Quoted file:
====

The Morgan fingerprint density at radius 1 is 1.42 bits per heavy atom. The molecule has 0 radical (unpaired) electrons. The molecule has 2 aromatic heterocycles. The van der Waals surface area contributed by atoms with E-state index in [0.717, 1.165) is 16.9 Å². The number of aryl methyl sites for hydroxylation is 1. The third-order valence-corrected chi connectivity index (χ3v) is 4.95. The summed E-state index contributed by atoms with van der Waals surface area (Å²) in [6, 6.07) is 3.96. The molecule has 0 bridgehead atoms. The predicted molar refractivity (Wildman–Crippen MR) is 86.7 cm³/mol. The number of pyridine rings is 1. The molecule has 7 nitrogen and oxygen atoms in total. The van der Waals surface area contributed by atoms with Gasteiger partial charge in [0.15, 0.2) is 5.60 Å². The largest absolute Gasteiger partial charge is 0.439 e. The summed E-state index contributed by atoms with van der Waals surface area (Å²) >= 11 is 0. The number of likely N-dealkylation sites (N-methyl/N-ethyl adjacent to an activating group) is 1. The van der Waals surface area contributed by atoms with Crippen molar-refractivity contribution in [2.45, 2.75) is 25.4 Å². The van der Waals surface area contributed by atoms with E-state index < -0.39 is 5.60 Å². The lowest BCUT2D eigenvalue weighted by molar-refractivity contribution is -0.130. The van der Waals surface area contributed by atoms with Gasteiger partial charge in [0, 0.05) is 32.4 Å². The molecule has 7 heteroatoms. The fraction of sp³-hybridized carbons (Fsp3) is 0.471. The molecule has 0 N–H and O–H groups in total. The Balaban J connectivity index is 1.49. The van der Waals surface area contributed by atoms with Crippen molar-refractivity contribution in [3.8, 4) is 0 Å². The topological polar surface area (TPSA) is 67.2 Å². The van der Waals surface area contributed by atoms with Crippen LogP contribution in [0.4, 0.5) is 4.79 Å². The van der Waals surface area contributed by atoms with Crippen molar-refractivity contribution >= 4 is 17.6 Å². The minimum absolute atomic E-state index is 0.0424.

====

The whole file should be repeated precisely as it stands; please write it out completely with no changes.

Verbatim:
The Morgan fingerprint density at radius 1 is 1.42 bits per heavy atom. The molecule has 0 radical (unpaired) electrons. The molecule has 2 aromatic heterocycles. The van der Waals surface area contributed by atoms with E-state index in [0.717, 1.165) is 16.9 Å². The number of aryl methyl sites for hydroxylation is 1. The third-order valence-corrected chi connectivity index (χ3v) is 4.95. The summed E-state index contributed by atoms with van der Waals surface area (Å²) in [6, 6.07) is 3.96. The molecule has 0 bridgehead atoms. The predicted molar refractivity (Wildman–Crippen MR) is 86.7 cm³/mol. The number of pyridine rings is 1. The molecule has 7 nitrogen and oxygen atoms in total. The van der Waals surface area contributed by atoms with Gasteiger partial charge in [0.15, 0.2) is 5.60 Å². The largest absolute Gasteiger partial charge is 0.439 e. The summed E-state index contributed by atoms with van der Waals surface area (Å²) >= 11 is 0. The number of likely N-dealkylation sites (N-methyl/N-ethyl adjacent to an activating group) is 1. The van der Waals surface area contributed by atoms with Crippen molar-refractivity contribution in [2.45, 2.75) is 25.4 Å². The van der Waals surface area contributed by atoms with E-state index < -0.39 is 5.60 Å². The lowest BCUT2D eigenvalue weighted by molar-refractivity contribution is -0.130. The van der Waals surface area contributed by atoms with Gasteiger partial charge in [0, 0.05) is 32.4 Å². The molecule has 7 heteroatoms. The fraction of sp³-hybridized carbons (Fsp3) is 0.471. The molecule has 0 N–H and O–H groups in total. The Balaban J connectivity index is 1.49. The van der Waals surface area contributed by atoms with Crippen molar-refractivity contribution in [3.8, 4) is 0 Å². The topological polar surface area (TPSA) is 67.2 Å². The van der Waals surface area contributed by atoms with Crippen LogP contribution in [0.4, 0.5) is 4.79 Å². The van der Waals surface area contributed by atoms with Crippen molar-refractivity contribution >= 4 is 17.6 Å². The minimum absolute atomic E-state index is 0.0424.